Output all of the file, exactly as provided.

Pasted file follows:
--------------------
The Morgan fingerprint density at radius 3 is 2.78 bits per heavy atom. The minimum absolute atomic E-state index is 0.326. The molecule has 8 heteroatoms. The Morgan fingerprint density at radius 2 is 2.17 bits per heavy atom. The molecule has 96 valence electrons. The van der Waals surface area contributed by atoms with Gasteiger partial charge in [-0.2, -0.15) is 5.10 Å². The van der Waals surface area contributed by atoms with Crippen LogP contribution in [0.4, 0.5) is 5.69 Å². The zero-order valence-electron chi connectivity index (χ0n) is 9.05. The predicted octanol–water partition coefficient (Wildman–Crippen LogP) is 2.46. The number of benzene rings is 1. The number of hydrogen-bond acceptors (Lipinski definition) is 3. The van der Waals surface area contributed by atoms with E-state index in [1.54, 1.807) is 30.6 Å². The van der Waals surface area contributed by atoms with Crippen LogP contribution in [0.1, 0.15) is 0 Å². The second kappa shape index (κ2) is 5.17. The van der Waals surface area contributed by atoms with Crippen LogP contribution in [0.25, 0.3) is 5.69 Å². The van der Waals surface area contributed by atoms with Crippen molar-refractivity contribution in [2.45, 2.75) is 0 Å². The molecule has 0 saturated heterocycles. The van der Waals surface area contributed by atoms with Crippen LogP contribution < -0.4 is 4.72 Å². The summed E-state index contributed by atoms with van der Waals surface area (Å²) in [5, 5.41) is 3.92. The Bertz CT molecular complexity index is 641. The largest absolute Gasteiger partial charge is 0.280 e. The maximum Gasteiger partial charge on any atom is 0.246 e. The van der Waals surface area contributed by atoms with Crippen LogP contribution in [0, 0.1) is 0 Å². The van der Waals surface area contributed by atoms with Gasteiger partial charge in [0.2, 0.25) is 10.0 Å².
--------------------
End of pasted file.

The Morgan fingerprint density at radius 3 is 2.78 bits per heavy atom. The minimum absolute atomic E-state index is 0.326. The molecule has 8 heteroatoms. The Morgan fingerprint density at radius 2 is 2.17 bits per heavy atom. The molecule has 96 valence electrons. The van der Waals surface area contributed by atoms with Gasteiger partial charge in [-0.2, -0.15) is 5.10 Å². The van der Waals surface area contributed by atoms with Crippen LogP contribution in [0.4, 0.5) is 5.69 Å². The zero-order valence-electron chi connectivity index (χ0n) is 9.05. The predicted octanol–water partition coefficient (Wildman–Crippen LogP) is 2.46. The number of benzene rings is 1. The number of hydrogen-bond acceptors (Lipinski definition) is 3. The van der Waals surface area contributed by atoms with E-state index in [1.54, 1.807) is 30.6 Å². The van der Waals surface area contributed by atoms with Crippen LogP contribution in [0.1, 0.15) is 0 Å². The second kappa shape index (κ2) is 5.17. The van der Waals surface area contributed by atoms with Crippen LogP contribution in [0.25, 0.3) is 5.69 Å². The van der Waals surface area contributed by atoms with Crippen molar-refractivity contribution in [2.45, 2.75) is 0 Å². The molecule has 0 saturated heterocycles. The van der Waals surface area contributed by atoms with Crippen LogP contribution < -0.4 is 4.72 Å². The summed E-state index contributed by atoms with van der Waals surface area (Å²) in [5, 5.41) is 3.92. The Bertz CT molecular complexity index is 641. The largest absolute Gasteiger partial charge is 0.280 e. The maximum Gasteiger partial charge on any atom is 0.246 e. The van der Waals surface area contributed by atoms with Crippen LogP contribution in [0, 0.1) is 0 Å². The van der Waals surface area contributed by atoms with Gasteiger partial charge in [0.2, 0.25) is 10.0 Å².